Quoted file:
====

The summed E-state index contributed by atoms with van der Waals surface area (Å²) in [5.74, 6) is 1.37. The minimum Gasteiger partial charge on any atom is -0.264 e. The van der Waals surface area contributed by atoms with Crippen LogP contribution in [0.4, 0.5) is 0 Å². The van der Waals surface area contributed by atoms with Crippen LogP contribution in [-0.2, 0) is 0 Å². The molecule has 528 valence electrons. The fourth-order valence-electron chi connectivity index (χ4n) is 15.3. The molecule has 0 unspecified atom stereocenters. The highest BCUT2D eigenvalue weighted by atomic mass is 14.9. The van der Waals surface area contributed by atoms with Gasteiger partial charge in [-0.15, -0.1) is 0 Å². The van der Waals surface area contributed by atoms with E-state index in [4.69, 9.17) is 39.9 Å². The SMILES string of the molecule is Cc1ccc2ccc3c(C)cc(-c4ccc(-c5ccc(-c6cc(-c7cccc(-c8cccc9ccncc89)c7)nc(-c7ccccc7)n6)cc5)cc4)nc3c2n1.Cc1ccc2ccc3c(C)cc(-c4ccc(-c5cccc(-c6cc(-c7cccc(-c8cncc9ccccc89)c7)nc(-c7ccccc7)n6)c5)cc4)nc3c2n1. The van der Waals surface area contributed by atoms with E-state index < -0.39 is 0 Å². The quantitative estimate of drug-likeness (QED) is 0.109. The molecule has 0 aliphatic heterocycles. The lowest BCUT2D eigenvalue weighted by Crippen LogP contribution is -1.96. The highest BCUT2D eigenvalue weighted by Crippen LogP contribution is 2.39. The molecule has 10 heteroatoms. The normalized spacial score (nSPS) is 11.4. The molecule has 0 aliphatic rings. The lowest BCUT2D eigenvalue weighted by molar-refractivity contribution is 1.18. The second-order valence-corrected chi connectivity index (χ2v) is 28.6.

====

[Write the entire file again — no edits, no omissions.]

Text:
The summed E-state index contributed by atoms with van der Waals surface area (Å²) in [5.74, 6) is 1.37. The minimum Gasteiger partial charge on any atom is -0.264 e. The van der Waals surface area contributed by atoms with Crippen LogP contribution in [0.4, 0.5) is 0 Å². The van der Waals surface area contributed by atoms with Crippen LogP contribution in [-0.2, 0) is 0 Å². The molecule has 528 valence electrons. The fourth-order valence-electron chi connectivity index (χ4n) is 15.3. The molecule has 0 unspecified atom stereocenters. The highest BCUT2D eigenvalue weighted by atomic mass is 14.9. The van der Waals surface area contributed by atoms with Gasteiger partial charge in [-0.15, -0.1) is 0 Å². The van der Waals surface area contributed by atoms with E-state index in [4.69, 9.17) is 39.9 Å². The SMILES string of the molecule is Cc1ccc2ccc3c(C)cc(-c4ccc(-c5ccc(-c6cc(-c7cccc(-c8cccc9ccncc89)c7)nc(-c7ccccc7)n6)cc5)cc4)nc3c2n1.Cc1ccc2ccc3c(C)cc(-c4ccc(-c5cccc(-c6cc(-c7cccc(-c8cncc9ccccc89)c7)nc(-c7ccccc7)n6)c5)cc4)nc3c2n1. The van der Waals surface area contributed by atoms with E-state index < -0.39 is 0 Å². The quantitative estimate of drug-likeness (QED) is 0.109. The molecule has 0 aliphatic heterocycles. The lowest BCUT2D eigenvalue weighted by Crippen LogP contribution is -1.96. The highest BCUT2D eigenvalue weighted by Crippen LogP contribution is 2.39. The molecule has 10 heteroatoms. The normalized spacial score (nSPS) is 11.4. The molecule has 0 aliphatic rings. The lowest BCUT2D eigenvalue weighted by molar-refractivity contribution is 1.18. The second-order valence-corrected chi connectivity index (χ2v) is 28.6.